Plain English Summary
Background and study aims:
TOP TIPS is a simple and effective weight loss approach which was converted into an Android app. The study tested two versions of TOP TIPS that were accessed through participants' smartphone. The apps aimed to help people develop healthy habits and lose weight.
Who can participate:
To be eligible to take part in this research people had to: be 18 years or over; speak English fluently; live in the UK; have Body Mass Index 25kg/m2 or over and own an android smartphone.
What does the study involve:
Taking part in the study involved using the TOP TIPS weight loss app for 3 months. Some participants were able to start straight away while others were asked to wait for three months to get access to the app. Taking part required no more than 10 minutes per day of participants' time, and they could use the app a time that suits them. The Top Tips apps advised users to make context-specific plans to turn each tip into a habit and adjust these whenever needed. The app also asked users to track their weight in kg and adherence to the tips each day. The apps provided automatic updates of how many times each tip was achieved per week, as well as daily reminders to promote engagement with the app.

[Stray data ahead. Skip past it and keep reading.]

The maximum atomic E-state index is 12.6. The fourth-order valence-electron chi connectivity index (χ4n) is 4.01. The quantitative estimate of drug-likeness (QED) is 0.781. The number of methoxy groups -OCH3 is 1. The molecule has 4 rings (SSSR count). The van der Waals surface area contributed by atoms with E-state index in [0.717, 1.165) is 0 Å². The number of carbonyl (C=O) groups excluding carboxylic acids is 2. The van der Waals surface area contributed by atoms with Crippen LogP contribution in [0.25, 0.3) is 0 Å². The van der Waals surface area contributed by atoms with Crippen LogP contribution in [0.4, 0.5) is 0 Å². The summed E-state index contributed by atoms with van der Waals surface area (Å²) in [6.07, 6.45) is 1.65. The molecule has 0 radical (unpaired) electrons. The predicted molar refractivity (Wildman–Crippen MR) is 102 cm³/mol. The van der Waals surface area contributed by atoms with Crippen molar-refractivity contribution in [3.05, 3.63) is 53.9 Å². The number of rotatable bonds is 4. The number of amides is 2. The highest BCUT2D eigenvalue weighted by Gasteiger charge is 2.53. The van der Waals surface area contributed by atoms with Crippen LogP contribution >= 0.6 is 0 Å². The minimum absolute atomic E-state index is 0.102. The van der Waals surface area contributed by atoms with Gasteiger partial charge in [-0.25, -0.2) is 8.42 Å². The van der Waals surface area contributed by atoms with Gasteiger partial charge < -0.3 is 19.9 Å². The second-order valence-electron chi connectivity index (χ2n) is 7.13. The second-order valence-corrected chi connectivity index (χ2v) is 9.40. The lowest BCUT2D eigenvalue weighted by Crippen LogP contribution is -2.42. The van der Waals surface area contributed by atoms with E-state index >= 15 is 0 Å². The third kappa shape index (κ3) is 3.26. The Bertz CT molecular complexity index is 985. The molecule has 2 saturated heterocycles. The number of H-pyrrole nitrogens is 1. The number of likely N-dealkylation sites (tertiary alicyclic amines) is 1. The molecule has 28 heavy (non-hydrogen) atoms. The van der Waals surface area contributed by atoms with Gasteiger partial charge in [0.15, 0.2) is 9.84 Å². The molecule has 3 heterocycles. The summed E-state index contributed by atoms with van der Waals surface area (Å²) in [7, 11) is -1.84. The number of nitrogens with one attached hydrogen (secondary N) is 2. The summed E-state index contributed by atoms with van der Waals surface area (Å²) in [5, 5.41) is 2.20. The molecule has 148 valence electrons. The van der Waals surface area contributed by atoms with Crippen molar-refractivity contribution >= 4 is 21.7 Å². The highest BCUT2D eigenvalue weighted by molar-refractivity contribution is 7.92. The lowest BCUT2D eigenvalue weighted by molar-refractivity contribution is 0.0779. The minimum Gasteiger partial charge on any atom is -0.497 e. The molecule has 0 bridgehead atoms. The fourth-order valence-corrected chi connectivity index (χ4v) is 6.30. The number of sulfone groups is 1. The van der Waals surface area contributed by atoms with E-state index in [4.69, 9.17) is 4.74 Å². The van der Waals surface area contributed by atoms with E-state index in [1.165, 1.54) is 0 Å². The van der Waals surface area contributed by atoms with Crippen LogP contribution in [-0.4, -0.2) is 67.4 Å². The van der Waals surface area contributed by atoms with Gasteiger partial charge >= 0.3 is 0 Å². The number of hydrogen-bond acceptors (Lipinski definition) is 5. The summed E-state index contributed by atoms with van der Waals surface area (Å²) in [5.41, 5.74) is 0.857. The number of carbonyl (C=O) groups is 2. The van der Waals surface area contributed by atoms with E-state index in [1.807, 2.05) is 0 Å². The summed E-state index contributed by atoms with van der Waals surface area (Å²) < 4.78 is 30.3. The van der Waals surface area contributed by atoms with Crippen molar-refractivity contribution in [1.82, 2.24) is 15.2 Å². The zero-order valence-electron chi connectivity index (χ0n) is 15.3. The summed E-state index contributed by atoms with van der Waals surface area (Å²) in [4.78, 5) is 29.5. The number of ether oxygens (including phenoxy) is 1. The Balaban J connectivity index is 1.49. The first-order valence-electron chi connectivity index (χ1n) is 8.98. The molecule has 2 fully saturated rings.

What are the possible benefits and risks of participating:
Potential benefits included weight loss and improvements in participants' diet and activity behaviours. No risk was foreseen from taking part in this research.
Where is the study run from:
The intervention was run entirely online.
When is the study starting and how long is it expected to run for?
The study started in January 2017 and was expected to run for 3 months.
Who is funding the study:
The app development was partially funded by the charity Weight Concern and partially funded by White October, a web design and development company. Researchers involved in this study were supported by CRUK, YCR, and CAPES/Brazil.
Who is the main contact:
For more information about the study, please e-mail Nathalie.firstname.lastname@example.org or access the study website: http://weightconcern.wixsite.com/toptips